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Recipes by:  Charles, Dora. A Real Southern Cook: In Her Savannah Kitchen . HMH Books. Kindle Edition.


Soul food is basic, down-home cooking with its roots in the rural South. The staples of soul food cooking are beans, greens, cornmeal (used in cornbread, hush puppies, and johnnycakes and as a coating for fried fish), and pork. Pork has an almost limitless number of uses in soul food. Many parts of the pig are used, like pigs’ feet, ham hocks, pig ears, and hog jowl. Pork fat is used for frying and as an ingredient in slowly cooked greens. Sweet, cold drinks are always a favorite.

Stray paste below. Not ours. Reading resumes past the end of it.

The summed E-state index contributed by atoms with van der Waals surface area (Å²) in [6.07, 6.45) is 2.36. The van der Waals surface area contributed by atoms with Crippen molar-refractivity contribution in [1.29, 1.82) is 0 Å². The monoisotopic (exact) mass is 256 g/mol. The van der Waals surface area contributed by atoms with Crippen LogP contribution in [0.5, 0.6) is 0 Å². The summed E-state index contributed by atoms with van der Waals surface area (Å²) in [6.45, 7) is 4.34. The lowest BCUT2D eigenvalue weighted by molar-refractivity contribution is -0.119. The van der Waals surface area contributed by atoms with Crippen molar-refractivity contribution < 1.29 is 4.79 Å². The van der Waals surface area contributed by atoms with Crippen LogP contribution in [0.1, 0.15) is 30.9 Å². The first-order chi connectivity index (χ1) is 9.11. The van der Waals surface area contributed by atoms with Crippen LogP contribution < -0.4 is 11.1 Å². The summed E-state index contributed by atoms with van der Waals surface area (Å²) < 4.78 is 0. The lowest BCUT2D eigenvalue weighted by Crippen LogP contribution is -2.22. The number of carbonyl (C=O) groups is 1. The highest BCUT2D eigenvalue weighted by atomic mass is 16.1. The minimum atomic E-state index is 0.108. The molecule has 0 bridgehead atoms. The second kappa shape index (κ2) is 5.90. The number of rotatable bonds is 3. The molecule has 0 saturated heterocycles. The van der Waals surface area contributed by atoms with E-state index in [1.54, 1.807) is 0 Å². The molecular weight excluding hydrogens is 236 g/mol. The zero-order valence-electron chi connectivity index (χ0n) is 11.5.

To many Americans, all that just sounds like a description of Southern food. The distinctions between soul and Southern are hard to make. In his "Soul Food Cookbook" (1969), Bob Jeffries summed it up this way: “While all soul food is Southern food, not all Southern food is soul. Soul food cooking is an example of how really good Southern [African American] cooks cooked with what they had available to them.”

 

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